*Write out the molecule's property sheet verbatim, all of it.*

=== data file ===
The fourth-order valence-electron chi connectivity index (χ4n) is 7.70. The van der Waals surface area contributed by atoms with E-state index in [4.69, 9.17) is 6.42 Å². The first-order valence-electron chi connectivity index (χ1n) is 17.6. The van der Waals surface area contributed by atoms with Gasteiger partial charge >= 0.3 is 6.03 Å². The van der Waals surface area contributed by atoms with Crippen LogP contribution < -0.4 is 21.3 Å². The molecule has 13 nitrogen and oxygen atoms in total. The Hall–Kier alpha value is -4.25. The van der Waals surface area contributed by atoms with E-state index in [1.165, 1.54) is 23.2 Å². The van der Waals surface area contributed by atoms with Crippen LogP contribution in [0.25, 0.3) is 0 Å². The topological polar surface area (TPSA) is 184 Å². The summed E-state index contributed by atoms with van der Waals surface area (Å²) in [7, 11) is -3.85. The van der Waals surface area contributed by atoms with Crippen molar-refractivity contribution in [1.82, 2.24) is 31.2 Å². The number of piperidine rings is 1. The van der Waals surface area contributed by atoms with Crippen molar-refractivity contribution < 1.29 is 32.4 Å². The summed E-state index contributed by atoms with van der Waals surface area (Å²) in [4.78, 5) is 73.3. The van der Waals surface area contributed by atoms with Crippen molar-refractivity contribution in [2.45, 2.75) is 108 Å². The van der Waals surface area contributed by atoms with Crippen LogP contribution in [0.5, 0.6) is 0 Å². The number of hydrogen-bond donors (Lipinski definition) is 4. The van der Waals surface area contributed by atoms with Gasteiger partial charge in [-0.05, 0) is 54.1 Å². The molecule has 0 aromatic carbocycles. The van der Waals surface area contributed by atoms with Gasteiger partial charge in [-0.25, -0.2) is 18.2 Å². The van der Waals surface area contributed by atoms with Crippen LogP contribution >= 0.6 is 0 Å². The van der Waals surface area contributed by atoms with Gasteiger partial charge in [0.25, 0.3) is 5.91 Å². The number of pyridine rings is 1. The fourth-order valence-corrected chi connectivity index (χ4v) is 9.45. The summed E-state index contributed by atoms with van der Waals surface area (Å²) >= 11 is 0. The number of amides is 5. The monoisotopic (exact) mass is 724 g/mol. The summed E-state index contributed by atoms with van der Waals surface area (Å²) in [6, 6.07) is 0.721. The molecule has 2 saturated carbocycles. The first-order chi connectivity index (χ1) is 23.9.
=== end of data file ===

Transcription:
The fourth-order valence-electron chi connectivity index (χ4n) is 7.70. The van der Waals surface area contributed by atoms with E-state index in [4.69, 9.17) is 6.42 Å². The first-order valence-electron chi connectivity index (χ1n) is 17.6. The van der Waals surface area contributed by atoms with Gasteiger partial charge >= 0.3 is 6.03 Å². The van der Waals surface area contributed by atoms with Crippen LogP contribution < -0.4 is 21.3 Å². The molecule has 13 nitrogen and oxygen atoms in total. The Hall–Kier alpha value is -4.25. The van der Waals surface area contributed by atoms with E-state index in [1.165, 1.54) is 23.2 Å². The van der Waals surface area contributed by atoms with Crippen LogP contribution in [0.25, 0.3) is 0 Å². The topological polar surface area (TPSA) is 184 Å². The summed E-state index contributed by atoms with van der Waals surface area (Å²) in [7, 11) is -3.85. The van der Waals surface area contributed by atoms with Crippen molar-refractivity contribution in [1.82, 2.24) is 31.2 Å². The number of piperidine rings is 1. The van der Waals surface area contributed by atoms with Crippen molar-refractivity contribution < 1.29 is 32.4 Å². The summed E-state index contributed by atoms with van der Waals surface area (Å²) in [4.78, 5) is 73.3. The van der Waals surface area contributed by atoms with Crippen molar-refractivity contribution in [2.45, 2.75) is 108 Å². The van der Waals surface area contributed by atoms with Crippen LogP contribution in [0.5, 0.6) is 0 Å². The number of hydrogen-bond donors (Lipinski definition) is 4. The van der Waals surface area contributed by atoms with Gasteiger partial charge in [-0.05, 0) is 54.1 Å². The molecule has 0 aromatic carbocycles. The van der Waals surface area contributed by atoms with Gasteiger partial charge in [-0.25, -0.2) is 18.2 Å². The van der Waals surface area contributed by atoms with Crippen LogP contribution >= 0.6 is 0 Å². The van der Waals surface area contributed by atoms with Gasteiger partial charge in [0.25, 0.3) is 5.91 Å². The number of pyridine rings is 1. The fourth-order valence-corrected chi connectivity index (χ4v) is 9.45. The summed E-state index contributed by atoms with van der Waals surface area (Å²) >= 11 is 0. The number of amides is 5. The monoisotopic (exact) mass is 724 g/mol. The summed E-state index contributed by atoms with van der Waals surface area (Å²) in [6, 6.07) is 0.721. The molecule has 2 saturated carbocycles. The first-order chi connectivity index (χ1) is 23.9.